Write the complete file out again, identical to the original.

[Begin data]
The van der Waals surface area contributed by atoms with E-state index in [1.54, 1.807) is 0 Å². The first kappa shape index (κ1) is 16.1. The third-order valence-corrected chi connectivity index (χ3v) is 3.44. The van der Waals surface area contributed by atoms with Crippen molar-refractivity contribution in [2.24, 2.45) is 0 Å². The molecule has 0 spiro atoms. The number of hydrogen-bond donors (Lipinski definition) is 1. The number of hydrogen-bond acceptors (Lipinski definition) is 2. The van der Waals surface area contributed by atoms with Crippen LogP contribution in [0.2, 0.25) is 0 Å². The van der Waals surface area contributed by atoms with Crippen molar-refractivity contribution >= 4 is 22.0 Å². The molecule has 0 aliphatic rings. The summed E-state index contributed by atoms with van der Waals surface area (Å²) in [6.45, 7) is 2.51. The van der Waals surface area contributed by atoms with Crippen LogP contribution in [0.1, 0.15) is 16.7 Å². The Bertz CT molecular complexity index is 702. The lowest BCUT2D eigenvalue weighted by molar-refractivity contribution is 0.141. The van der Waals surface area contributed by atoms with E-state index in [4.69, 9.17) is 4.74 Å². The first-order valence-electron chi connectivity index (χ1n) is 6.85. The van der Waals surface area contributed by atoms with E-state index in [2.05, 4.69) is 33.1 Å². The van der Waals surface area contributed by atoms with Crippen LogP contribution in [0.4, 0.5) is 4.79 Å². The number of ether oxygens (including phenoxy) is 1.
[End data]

The van der Waals surface area contributed by atoms with E-state index in [1.54, 1.807) is 0 Å². The first kappa shape index (κ1) is 16.1. The third-order valence-corrected chi connectivity index (χ3v) is 3.44. The van der Waals surface area contributed by atoms with Crippen molar-refractivity contribution in [2.24, 2.45) is 0 Å². The molecule has 0 spiro atoms. The number of hydrogen-bond donors (Lipinski definition) is 1. The number of hydrogen-bond acceptors (Lipinski definition) is 2. The van der Waals surface area contributed by atoms with Crippen LogP contribution in [0.2, 0.25) is 0 Å². The van der Waals surface area contributed by atoms with Crippen molar-refractivity contribution >= 4 is 22.0 Å². The molecule has 0 aliphatic rings. The summed E-state index contributed by atoms with van der Waals surface area (Å²) in [6.45, 7) is 2.51. The van der Waals surface area contributed by atoms with Crippen LogP contribution in [0.1, 0.15) is 16.7 Å². The Bertz CT molecular complexity index is 702. The lowest BCUT2D eigenvalue weighted by molar-refractivity contribution is 0.141. The van der Waals surface area contributed by atoms with E-state index in [4.69, 9.17) is 4.74 Å². The first-order valence-electron chi connectivity index (χ1n) is 6.85. The van der Waals surface area contributed by atoms with E-state index in [2.05, 4.69) is 33.1 Å². The van der Waals surface area contributed by atoms with Crippen LogP contribution in [0.4, 0.5) is 4.79 Å². The number of ether oxygens (including phenoxy) is 1.